A Winning Solution · 21 March 2004

Filed under: Press Coverage

Opinion by the Rocky Mountain News, 03/20/04

Remember the hysteria seven months ago when an ill-conceived proposal inspired by conservative firebrand David Horowitz to protect ideological pluralism in academia prompted cries of "McCarthyism" and calls for an investigation? The debate ended this week with a whimper rather than the legislative bang many liberals had feared.

Lawmakers agreed to withdraw House Bill 1315, which had called for an "Academic Bill of Rights." In return, the state's four largest institutions of higher ed - the University of Colorado, Colorado State University, Metropolitan State College of Denver, and the University of Northern Colorado - signed a memorandum of understanding committing themselves to the protection of political diversity on their campuses. Given that the deal accomplishes in principle what the bill set out to do, it looks like a winning solution for both sides.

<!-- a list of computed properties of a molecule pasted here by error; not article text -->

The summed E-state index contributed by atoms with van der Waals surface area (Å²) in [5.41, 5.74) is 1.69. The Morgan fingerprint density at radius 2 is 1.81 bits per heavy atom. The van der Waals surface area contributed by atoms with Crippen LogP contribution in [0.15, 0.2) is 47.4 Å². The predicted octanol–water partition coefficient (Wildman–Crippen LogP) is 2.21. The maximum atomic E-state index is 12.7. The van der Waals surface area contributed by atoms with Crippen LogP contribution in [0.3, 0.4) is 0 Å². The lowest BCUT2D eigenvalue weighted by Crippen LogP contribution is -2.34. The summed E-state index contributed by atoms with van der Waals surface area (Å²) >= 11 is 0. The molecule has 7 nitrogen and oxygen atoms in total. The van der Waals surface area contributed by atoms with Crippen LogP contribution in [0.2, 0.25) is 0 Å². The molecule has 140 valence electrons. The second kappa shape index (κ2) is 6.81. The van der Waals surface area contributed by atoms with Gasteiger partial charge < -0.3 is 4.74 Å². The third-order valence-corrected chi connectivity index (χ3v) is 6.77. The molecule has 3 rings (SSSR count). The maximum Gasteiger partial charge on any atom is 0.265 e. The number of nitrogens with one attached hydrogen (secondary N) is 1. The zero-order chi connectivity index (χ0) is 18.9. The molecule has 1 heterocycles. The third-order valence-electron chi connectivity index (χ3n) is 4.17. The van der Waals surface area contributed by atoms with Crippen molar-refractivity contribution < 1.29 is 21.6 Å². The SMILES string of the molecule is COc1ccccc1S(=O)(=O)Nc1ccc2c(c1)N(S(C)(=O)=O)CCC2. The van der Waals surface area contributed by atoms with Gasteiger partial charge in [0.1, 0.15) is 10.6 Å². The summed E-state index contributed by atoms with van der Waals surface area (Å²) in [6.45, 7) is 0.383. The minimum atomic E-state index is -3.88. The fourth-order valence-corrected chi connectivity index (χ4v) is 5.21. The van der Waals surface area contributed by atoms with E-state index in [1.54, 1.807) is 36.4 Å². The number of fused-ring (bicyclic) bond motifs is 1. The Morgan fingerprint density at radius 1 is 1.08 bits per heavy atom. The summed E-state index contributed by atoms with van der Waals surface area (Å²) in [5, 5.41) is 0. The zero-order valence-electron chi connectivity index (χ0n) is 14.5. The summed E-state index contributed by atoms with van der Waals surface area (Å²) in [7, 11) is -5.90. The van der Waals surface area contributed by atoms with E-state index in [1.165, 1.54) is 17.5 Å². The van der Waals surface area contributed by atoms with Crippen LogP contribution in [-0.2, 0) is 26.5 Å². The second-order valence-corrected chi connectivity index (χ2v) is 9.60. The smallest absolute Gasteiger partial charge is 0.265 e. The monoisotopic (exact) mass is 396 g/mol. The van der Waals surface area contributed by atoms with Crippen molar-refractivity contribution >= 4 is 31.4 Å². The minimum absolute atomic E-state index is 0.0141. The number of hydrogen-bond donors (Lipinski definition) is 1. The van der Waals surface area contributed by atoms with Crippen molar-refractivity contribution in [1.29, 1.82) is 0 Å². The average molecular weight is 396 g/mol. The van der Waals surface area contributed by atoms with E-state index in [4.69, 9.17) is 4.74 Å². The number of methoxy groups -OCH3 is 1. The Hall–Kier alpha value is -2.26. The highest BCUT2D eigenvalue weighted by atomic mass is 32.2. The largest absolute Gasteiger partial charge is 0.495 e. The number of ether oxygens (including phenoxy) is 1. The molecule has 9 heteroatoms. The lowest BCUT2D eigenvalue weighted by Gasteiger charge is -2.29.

HB 1315 was never the harsh mandate for political balance in the classroom critics sometimes maintained. For the most part, it was a reasonable attempt to uphold academic freedom by shielding students from viewpoint discrimination - which, contrary to opponents' claims, is hardly unheard of on public colleges and universities.

If HB 1315 erred, and it did, it was in granting a virtual license to students to lodge official complaints against their teachers for violating the bill's vague edict against introducing "controversial matter into the classroom or course work that is substantially unrelated to the subject of study." Under such a restrictive rubric, "academic freedom" began to look suspiciously like an encroachment on the freedoms of the faculty.

In its broad principles, the memorandum of understanding is solid stuff. The colleges agreed to institutionalize their respect for diverse political viewpoints. That includes implementing grievance procedures "to ensure political diversity is explicitly recognized and protected."

The agreement surpassed our expectations, in fact, in promising that each institution would work with student leaders to make certain student fees are used to provide an "open forum" for "all political viewpoints."

Will the deal provide the ideological balance idealists have been seeking? No, but it is much more likely to encourage free speech than to chill it.